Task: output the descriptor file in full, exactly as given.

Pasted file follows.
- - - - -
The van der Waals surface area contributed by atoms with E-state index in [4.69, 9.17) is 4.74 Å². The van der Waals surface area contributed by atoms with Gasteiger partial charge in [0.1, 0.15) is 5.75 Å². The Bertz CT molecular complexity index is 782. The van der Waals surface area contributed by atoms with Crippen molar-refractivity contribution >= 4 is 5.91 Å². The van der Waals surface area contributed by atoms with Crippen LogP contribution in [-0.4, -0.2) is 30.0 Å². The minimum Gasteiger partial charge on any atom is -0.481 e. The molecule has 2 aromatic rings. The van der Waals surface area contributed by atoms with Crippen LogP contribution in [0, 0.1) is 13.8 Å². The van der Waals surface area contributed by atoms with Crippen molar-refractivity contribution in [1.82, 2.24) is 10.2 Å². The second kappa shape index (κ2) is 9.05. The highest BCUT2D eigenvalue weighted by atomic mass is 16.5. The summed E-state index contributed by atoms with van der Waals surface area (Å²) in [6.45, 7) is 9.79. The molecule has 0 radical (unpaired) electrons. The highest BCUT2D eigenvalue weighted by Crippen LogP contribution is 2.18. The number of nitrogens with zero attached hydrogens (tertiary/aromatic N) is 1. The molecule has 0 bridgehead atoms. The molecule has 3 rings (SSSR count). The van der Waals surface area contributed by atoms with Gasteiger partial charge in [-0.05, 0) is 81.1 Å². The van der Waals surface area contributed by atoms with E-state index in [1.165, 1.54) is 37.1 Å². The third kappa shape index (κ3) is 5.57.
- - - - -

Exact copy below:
The van der Waals surface area contributed by atoms with E-state index in [4.69, 9.17) is 4.74 Å². The van der Waals surface area contributed by atoms with Gasteiger partial charge in [0.1, 0.15) is 5.75 Å². The Bertz CT molecular complexity index is 782. The van der Waals surface area contributed by atoms with Crippen molar-refractivity contribution >= 4 is 5.91 Å². The van der Waals surface area contributed by atoms with Crippen LogP contribution in [-0.4, -0.2) is 30.0 Å². The minimum Gasteiger partial charge on any atom is -0.481 e. The molecule has 2 aromatic rings. The van der Waals surface area contributed by atoms with Crippen LogP contribution in [0, 0.1) is 13.8 Å². The van der Waals surface area contributed by atoms with Crippen molar-refractivity contribution in [1.82, 2.24) is 10.2 Å². The second kappa shape index (κ2) is 9.05. The highest BCUT2D eigenvalue weighted by atomic mass is 16.5. The summed E-state index contributed by atoms with van der Waals surface area (Å²) in [6.45, 7) is 9.79. The molecule has 0 radical (unpaired) electrons. The highest BCUT2D eigenvalue weighted by Crippen LogP contribution is 2.18. The number of nitrogens with zero attached hydrogens (tertiary/aromatic N) is 1. The molecule has 0 bridgehead atoms. The molecule has 3 rings (SSSR count). The van der Waals surface area contributed by atoms with Gasteiger partial charge in [-0.05, 0) is 81.1 Å². The van der Waals surface area contributed by atoms with E-state index in [1.165, 1.54) is 37.1 Å². The third kappa shape index (κ3) is 5.57.